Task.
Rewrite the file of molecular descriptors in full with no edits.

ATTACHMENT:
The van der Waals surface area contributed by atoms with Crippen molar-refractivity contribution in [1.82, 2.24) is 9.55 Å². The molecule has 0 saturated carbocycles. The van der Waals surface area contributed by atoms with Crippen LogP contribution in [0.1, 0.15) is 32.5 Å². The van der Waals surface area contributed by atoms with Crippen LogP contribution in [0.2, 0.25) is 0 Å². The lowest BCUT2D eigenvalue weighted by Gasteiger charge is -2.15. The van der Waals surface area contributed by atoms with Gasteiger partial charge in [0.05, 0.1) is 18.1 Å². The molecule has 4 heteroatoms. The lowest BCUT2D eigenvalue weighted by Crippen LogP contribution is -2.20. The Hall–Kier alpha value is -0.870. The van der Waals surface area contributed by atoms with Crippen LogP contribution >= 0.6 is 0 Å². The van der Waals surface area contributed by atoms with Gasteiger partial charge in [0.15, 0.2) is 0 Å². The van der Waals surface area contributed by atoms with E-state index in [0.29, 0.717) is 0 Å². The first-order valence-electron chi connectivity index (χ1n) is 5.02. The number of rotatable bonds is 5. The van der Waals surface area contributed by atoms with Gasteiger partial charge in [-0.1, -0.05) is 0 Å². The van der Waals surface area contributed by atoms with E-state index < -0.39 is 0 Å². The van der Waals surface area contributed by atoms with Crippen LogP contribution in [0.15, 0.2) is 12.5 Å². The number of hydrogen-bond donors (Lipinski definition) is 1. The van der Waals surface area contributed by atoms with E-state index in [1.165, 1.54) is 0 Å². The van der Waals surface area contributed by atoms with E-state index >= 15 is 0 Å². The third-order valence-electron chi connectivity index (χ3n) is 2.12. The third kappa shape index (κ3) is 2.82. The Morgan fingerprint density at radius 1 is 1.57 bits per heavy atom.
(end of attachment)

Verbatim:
The van der Waals surface area contributed by atoms with Crippen molar-refractivity contribution in [1.82, 2.24) is 9.55 Å². The molecule has 0 saturated carbocycles. The van der Waals surface area contributed by atoms with Crippen LogP contribution in [0.1, 0.15) is 32.5 Å². The van der Waals surface area contributed by atoms with Crippen LogP contribution in [0.2, 0.25) is 0 Å². The lowest BCUT2D eigenvalue weighted by Gasteiger charge is -2.15. The van der Waals surface area contributed by atoms with Gasteiger partial charge in [0.05, 0.1) is 18.1 Å². The molecule has 4 heteroatoms. The lowest BCUT2D eigenvalue weighted by Crippen LogP contribution is -2.20. The Hall–Kier alpha value is -0.870. The van der Waals surface area contributed by atoms with Crippen LogP contribution >= 0.6 is 0 Å². The van der Waals surface area contributed by atoms with Gasteiger partial charge in [0.15, 0.2) is 0 Å². The van der Waals surface area contributed by atoms with E-state index in [0.29, 0.717) is 0 Å². The first-order valence-electron chi connectivity index (χ1n) is 5.02. The number of rotatable bonds is 5. The van der Waals surface area contributed by atoms with Gasteiger partial charge in [-0.1, -0.05) is 0 Å². The van der Waals surface area contributed by atoms with E-state index < -0.39 is 0 Å². The van der Waals surface area contributed by atoms with Crippen LogP contribution in [0.15, 0.2) is 12.5 Å². The number of hydrogen-bond donors (Lipinski definition) is 1. The van der Waals surface area contributed by atoms with E-state index in [1.165, 1.54) is 0 Å². The van der Waals surface area contributed by atoms with E-state index >= 15 is 0 Å². The third-order valence-electron chi connectivity index (χ3n) is 2.12. The third kappa shape index (κ3) is 2.82. The Morgan fingerprint density at radius 1 is 1.57 bits per heavy atom.